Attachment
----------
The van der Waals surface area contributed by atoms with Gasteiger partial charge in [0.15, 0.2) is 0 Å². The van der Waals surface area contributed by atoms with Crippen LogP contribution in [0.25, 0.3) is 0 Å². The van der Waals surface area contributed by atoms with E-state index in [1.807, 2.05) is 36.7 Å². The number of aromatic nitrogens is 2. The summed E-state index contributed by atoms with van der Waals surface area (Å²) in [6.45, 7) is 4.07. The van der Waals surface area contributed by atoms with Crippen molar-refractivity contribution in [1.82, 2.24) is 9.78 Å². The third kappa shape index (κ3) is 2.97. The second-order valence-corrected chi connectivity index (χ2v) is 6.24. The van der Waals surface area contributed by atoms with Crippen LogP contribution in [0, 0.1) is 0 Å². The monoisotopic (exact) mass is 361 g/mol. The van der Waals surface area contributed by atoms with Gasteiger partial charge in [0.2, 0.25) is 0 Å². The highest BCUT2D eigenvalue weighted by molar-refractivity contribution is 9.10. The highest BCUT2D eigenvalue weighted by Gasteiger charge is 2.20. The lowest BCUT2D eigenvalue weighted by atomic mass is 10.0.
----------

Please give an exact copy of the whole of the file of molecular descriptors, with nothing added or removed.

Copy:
The van der Waals surface area contributed by atoms with Gasteiger partial charge in [0.15, 0.2) is 0 Å². The van der Waals surface area contributed by atoms with Crippen LogP contribution in [0.25, 0.3) is 0 Å². The van der Waals surface area contributed by atoms with E-state index in [1.807, 2.05) is 36.7 Å². The number of aromatic nitrogens is 2. The summed E-state index contributed by atoms with van der Waals surface area (Å²) in [6.45, 7) is 4.07. The van der Waals surface area contributed by atoms with Crippen molar-refractivity contribution in [1.82, 2.24) is 9.78 Å². The third kappa shape index (κ3) is 2.97. The second-order valence-corrected chi connectivity index (χ2v) is 6.24. The van der Waals surface area contributed by atoms with Crippen LogP contribution in [0, 0.1) is 0 Å². The monoisotopic (exact) mass is 361 g/mol. The van der Waals surface area contributed by atoms with Gasteiger partial charge in [0.2, 0.25) is 0 Å². The highest BCUT2D eigenvalue weighted by molar-refractivity contribution is 9.10. The highest BCUT2D eigenvalue weighted by Gasteiger charge is 2.20. The lowest BCUT2D eigenvalue weighted by atomic mass is 10.0.